This photograph is a chance shot taken whilst visiting London in 2019.
My London photographs had been sitting on a memory card for over a year,
forgotten – it was only the adverts for the National PJ competition that encouraged me to go digging for the images.
While my wife was serially abusing the credit card in the West End department stores, I decided to remain outside and enjoy the rare British sunshine.
Suddenly, a large protest crowd approached – primarily young people and students from Hong Kong.
The protest crowd extended the entire length of Oxford and Bond Streets.
The protesters were angry about the current political situation with China in their homeland.
With my camera already slung over my shoulder, I decided to take some photographs as the crowds passed.
After a few warm-up shots, I became increasingly involved, mingling with the protesters and using my feet to take close-up shots with a fixed focal 35mm lens.
This particular photograph catches the moment’s mood with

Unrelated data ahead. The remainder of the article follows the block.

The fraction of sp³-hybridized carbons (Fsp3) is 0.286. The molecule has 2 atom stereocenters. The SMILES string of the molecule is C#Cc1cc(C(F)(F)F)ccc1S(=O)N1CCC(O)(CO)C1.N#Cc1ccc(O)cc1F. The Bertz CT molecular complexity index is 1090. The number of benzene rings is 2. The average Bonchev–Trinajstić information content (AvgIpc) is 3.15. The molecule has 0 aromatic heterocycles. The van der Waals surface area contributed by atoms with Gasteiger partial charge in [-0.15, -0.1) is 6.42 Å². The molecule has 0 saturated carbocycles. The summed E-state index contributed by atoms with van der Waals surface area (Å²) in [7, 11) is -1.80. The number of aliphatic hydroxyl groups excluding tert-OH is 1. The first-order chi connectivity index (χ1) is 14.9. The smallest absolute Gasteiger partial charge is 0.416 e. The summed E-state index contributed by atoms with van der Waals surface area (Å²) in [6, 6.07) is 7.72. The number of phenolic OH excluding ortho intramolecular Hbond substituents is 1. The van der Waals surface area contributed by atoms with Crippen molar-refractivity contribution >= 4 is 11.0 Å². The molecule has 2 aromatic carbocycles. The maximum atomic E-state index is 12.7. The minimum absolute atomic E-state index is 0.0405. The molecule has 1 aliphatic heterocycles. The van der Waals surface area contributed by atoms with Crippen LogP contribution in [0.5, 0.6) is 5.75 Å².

the focal point on the protester’s eyes and distinctive mask.
The protest banners and surrounding crowds give context and show the intensity of the situation.
There are also lessons to be gained from this kind of street photography.
While this may have been a break from tedious shopping and camera fun for me, it was certainly not the case for the protesters.
They were wearing masks and dark sunglasses for a reason – they didn’t want to be recognised.
The protesters were observed, photographed and filmed by anonymous people (not tourists or passers-by) in the background. The students likely feared possible reprisals and consequences in their homeland.
Despite my actions, I would generally advise photographers to avoid or keep a distance from political protests, unless working in a professional capacity or have experience in such situations.
The Hong Kong protest was a peaceful, controlled event in London. However, I lived for many years in Southeast Asia,
and I can personally testify to seemingly peaceful and friendly protests suddenly escalating
and turning very nasty and violent. Use your common sense, particularly when travelling overseas.
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